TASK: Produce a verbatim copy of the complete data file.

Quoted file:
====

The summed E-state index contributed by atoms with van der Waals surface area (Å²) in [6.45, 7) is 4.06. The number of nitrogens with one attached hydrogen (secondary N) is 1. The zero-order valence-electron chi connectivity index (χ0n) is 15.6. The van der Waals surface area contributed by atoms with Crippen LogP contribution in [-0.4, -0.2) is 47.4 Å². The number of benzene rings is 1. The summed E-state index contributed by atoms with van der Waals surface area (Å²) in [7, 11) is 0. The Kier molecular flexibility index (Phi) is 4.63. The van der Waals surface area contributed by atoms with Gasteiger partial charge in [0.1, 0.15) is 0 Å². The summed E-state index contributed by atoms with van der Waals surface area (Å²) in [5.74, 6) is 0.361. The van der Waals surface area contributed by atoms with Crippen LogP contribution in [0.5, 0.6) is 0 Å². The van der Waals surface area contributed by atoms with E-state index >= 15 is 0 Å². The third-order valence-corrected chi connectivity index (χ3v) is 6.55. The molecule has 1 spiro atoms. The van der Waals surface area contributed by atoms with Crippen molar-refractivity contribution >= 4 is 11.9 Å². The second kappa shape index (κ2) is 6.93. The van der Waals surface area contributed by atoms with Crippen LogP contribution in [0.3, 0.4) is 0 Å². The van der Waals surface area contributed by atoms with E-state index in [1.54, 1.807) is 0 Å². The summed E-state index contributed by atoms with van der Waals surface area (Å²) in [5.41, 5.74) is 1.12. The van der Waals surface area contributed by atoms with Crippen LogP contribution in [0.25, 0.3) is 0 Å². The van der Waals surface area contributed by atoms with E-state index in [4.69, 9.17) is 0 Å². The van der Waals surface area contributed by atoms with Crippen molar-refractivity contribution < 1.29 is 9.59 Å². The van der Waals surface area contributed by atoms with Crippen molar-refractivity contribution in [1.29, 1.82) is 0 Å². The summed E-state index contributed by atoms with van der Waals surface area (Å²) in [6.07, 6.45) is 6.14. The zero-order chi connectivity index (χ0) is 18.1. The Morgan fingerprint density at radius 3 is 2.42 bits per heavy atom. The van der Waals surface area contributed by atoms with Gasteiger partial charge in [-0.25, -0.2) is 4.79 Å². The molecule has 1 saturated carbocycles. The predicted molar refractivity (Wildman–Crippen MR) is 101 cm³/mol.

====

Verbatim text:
The summed E-state index contributed by atoms with van der Waals surface area (Å²) in [6.45, 7) is 4.06. The number of nitrogens with one attached hydrogen (secondary N) is 1. The zero-order valence-electron chi connectivity index (χ0n) is 15.6. The van der Waals surface area contributed by atoms with Crippen LogP contribution in [-0.4, -0.2) is 47.4 Å². The number of benzene rings is 1. The summed E-state index contributed by atoms with van der Waals surface area (Å²) in [7, 11) is 0. The Kier molecular flexibility index (Phi) is 4.63. The van der Waals surface area contributed by atoms with Gasteiger partial charge in [0.1, 0.15) is 0 Å². The summed E-state index contributed by atoms with van der Waals surface area (Å²) in [5.74, 6) is 0.361. The van der Waals surface area contributed by atoms with Crippen LogP contribution in [0.5, 0.6) is 0 Å². The van der Waals surface area contributed by atoms with E-state index >= 15 is 0 Å². The third-order valence-corrected chi connectivity index (χ3v) is 6.55. The molecule has 1 spiro atoms. The van der Waals surface area contributed by atoms with Crippen molar-refractivity contribution >= 4 is 11.9 Å². The second kappa shape index (κ2) is 6.93. The van der Waals surface area contributed by atoms with Crippen LogP contribution in [0.3, 0.4) is 0 Å². The van der Waals surface area contributed by atoms with E-state index in [1.54, 1.807) is 0 Å². The summed E-state index contributed by atoms with van der Waals surface area (Å²) in [5.41, 5.74) is 1.12. The van der Waals surface area contributed by atoms with Crippen LogP contribution in [0.25, 0.3) is 0 Å². The van der Waals surface area contributed by atoms with E-state index in [4.69, 9.17) is 0 Å². The van der Waals surface area contributed by atoms with Crippen molar-refractivity contribution < 1.29 is 9.59 Å². The van der Waals surface area contributed by atoms with Crippen molar-refractivity contribution in [1.29, 1.82) is 0 Å². The summed E-state index contributed by atoms with van der Waals surface area (Å²) in [6.07, 6.45) is 6.14. The zero-order chi connectivity index (χ0) is 18.1. The Morgan fingerprint density at radius 3 is 2.42 bits per heavy atom. The van der Waals surface area contributed by atoms with Gasteiger partial charge in [-0.25, -0.2) is 4.79 Å². The molecule has 1 saturated carbocycles. The predicted molar refractivity (Wildman–Crippen MR) is 101 cm³/mol.